The country’s president said on Tuesday that Tesla will build a new factory in northern Mexico, in a move by the electric car maker to expand operations outside the United States in a deal. According to the source, its value should be at least one billion dollars.
Without giving details, President Andrés Manuel López Obrador said that “the whole of Tesla” was coming to Mexico, describing it as a “car factory” that would be “very big” and noting that potential investment in batteries was still pending.
Two Mexican officials said the new plant will produce cars. Someone said that it was expected to produce some kind of SUV. The Model Y is Tesla’s best-selling SUV.
López Obrador’s announcement of the plant in the metropolitan area of Monterrey allayed recent fears that he could upset investment by imposing conditions on the company over water shortage problems in the arid border region.
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“This will represent a great investment and many jobs,” López Obrador told reporters, adding that CEO Elon Musk was receptive to Mexico’s concerns and accepted its proposals.
According to a Mexican source familiar with the matter, the initial investment will be worth about $1 billion, and the further stages may bring the total spending to $10 billion.
Tesla did not respond to a request for comment.
The company has auto plants in California and Texas in the United States, Berlin in Germany and Shanghai in China.
Musk has said for months that the electric car maker will announce a new factory, and is set to discuss expansion plans, next-generation vehicle platforms and other topics at an “Investor Day” event on Wednesday.
The news is a boost for Mexico, which is positioning itself as a center for so-called approach investment — capitalizing on geopolitical tensions and supply chain disruptions caused by the COVID-19 pandemic by luring manufacturing capacity into North America, and away from Asia.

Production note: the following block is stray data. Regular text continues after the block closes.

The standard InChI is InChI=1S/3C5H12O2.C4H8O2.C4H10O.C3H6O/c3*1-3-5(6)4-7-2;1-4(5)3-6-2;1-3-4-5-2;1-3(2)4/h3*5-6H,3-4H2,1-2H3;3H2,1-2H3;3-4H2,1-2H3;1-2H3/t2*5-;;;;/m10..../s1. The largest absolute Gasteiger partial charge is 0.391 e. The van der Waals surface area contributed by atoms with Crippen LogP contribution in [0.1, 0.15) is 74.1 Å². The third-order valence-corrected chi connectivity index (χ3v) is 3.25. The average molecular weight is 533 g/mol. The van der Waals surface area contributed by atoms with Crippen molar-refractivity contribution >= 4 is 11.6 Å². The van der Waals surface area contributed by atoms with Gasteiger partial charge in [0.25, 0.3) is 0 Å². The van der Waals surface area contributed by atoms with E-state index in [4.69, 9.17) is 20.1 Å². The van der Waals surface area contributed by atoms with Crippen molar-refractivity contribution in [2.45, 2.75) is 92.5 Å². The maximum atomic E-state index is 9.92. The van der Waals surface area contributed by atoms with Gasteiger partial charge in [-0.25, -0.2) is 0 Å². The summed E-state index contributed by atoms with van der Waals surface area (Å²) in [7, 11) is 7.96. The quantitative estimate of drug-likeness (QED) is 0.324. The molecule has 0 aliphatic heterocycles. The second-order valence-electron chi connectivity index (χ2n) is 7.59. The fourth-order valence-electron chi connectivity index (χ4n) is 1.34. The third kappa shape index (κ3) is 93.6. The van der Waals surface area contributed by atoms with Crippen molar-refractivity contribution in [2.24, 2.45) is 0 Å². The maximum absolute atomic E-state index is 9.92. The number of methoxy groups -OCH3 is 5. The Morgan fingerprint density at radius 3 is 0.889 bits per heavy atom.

Mexico and Tesla reached an agreement after a call with Musk on Monday, López Obrador said, following a separate conversation he said the two had late last week.
The mayor of the municipality, Jesus Nava, said the plant will be built in Santa Catarina in the greater Monterrey area, echoing reports that have been circulating for weeks.
“Santa Catarina will have the eyes of the world,” he said on Instagram. In another video captioned “$10 billion” in bright red, Nava said Tesla’s investment would be five times the amount of private investment in the municipality over the past decade.
Mexican Foreign Minister Marcelo Ebrard hailed the news on Twitter, describing it as the result of 14 months of “patient work”.
Electric vehicles made in Mexico shipped to the United States are eligible for subsidies offered by the Biden administration to boost electric vehicle adoption, according to industry officials.
The call between Musk and the Mexican president came after Lopez Obrador on Friday raised concerns that he could hinder investment in Monterrey if water is scarce there.
The president said Musk understood the challenge posed by water scarcity, and that the company would make a series of commitments as part of the deal.
The Tesla discussions have been a major test of how investors will respond to Lopez Obrador’s nationalization of resources, which has raised suspicions among business groups.
Ana Moreno, an analyst at the Mexico-Ivaloa think tank, said that although the Tesla matter appears settled, the episode sent a message to investors that they may not be able to move forward with projects without López Obrador’s personal approval.
“It could happen with other types of investment that somehow touch or conflict with the president’s agenda,” she said.
Speculation about Tesla going to Mexico has been circulating for months, and the plant promises to be one of the key investments for the Lopez Obrador administration.
Mexico recorded its highest foreign direct investment in years in 2022, as companies benefit from a skilled, low-cost workforce as well as a free trade agreement with the United States that has made the country a global auto hub.
However, aggregate investment has been hampered by companies that have not been stabilized by López Obrador’s efforts to consolidate state control of the energy market at the expense of private capital.
Reporting by Dave Graham and Dayna Beth Solomon in Mexico City Additional reporting by Diego Orr in Mexico City and David Shepardson in Washington and Hyunju Jin in San Francisco Editing by Ben Kleiman, Sharon Singleton and Matthew Lewis
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